Decolonial Strategies, Decolonial Challenges
Today, I am still in Saudi Arabia, this time writing from my sister's old room which consists of two twin beds. It’s where we are sleeping throughout our stay, surrounded by family photos and our “name art” (done in Dubai circa 2007 in a mall by a South Indian man from one of those mall kiosks) above our respective beds.
This week, we examined decolonization through the lens of community. We analyzed the key differences between allyship, kinship, and reciprocal solidarity (and how we define each of these terms). We also did an exercise aimed to shed a light on how we determine our formal from our informal communities, which led to discussions about our diasporic living and how we make sense of our identities through it and in turn how that has affected how we feel about and deal with social issues in different communities.
Tuck and Yang’s, Decolonization Is Not A Metaphor, left me with a lot more questions than answers. This reading was unsettling in a lot of ways, but more importantly, intriguing enough to dissect. The questions that have presented themselves have already shifted my perception and my stance on this subject. It has also proven that my position on decoloniality is subject to change as well.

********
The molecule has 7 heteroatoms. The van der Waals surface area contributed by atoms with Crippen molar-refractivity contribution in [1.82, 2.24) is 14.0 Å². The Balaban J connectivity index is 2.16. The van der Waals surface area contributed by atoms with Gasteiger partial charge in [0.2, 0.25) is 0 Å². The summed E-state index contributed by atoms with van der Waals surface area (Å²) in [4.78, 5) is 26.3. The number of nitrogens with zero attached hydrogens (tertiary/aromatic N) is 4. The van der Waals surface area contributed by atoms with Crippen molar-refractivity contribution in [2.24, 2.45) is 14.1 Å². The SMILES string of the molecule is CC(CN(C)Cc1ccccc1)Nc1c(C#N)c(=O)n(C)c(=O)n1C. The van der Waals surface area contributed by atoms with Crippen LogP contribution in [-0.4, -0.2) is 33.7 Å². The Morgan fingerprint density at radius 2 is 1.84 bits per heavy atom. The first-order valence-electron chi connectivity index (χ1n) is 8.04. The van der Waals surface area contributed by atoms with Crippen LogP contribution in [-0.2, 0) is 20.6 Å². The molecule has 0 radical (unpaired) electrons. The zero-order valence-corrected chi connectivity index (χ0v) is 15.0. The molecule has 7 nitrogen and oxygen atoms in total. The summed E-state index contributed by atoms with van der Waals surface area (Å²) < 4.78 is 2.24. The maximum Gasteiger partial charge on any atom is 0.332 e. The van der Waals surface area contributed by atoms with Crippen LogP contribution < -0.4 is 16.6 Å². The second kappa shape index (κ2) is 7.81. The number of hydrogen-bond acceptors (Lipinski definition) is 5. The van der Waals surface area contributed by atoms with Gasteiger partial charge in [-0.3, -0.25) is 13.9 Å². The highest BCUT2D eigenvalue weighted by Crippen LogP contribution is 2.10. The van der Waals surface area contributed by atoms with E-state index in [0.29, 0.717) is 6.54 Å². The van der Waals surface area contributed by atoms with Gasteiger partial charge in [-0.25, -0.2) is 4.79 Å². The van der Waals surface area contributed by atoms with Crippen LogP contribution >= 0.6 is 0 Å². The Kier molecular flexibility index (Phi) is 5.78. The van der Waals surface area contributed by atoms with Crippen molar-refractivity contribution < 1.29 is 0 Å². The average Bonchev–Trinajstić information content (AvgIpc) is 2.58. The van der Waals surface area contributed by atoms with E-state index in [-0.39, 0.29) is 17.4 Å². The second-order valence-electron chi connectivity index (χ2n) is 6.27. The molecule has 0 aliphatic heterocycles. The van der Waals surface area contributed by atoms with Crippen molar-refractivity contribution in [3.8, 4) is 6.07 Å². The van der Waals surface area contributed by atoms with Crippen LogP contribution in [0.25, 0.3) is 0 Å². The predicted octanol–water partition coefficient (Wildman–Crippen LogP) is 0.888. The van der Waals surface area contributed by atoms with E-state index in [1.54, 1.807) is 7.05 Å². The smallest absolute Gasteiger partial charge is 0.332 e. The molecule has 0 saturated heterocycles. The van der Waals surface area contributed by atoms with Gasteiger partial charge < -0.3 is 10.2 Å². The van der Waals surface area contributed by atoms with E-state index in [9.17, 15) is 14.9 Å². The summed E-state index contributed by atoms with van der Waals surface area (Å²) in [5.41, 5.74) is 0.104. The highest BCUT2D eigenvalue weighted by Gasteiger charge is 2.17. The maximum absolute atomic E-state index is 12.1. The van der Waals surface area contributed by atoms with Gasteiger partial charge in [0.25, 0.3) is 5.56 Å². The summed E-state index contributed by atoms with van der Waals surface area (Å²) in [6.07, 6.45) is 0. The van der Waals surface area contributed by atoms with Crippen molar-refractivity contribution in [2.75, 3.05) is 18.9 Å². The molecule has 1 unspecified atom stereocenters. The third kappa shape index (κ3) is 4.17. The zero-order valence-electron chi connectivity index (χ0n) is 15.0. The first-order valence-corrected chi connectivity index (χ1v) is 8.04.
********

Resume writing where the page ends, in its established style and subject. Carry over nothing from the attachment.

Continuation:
Lumping together all injustices and social justice movements is very problematic. It leads to a loss of meaning and, as a result, to a loss of meaningful engagement. This issue I have personally witnessed an increase in the past couple of years. By throwing the word “decolonizing” around all of these issues as a whole, we are blurring and treating each problem the same. Tuck and Yang try to explain the different forms colonization operates in (internal, external, and settler). They go on to say how each of these forms is entangled and how colonialism in place benefits from colonialism from another, piling on issues upon issues.
All of this isn’t to say that one person can speak for every injustice in every culture. It’s not to say all marginalized people have the right to claim their injustice as the “more important issue” (although there’s a lot to be said about this claim too). In “Reciprocal Solidarity,” Sa’ed Atshan & Darnell Moore talk about true allyship and kinship that ‘“deep[ens] participation with each other” to recognize love as a radical act and to sustain communities across borders in the face of colonization, neoliberal individualism, and coercion and confinement (Moore, “Liminal”).’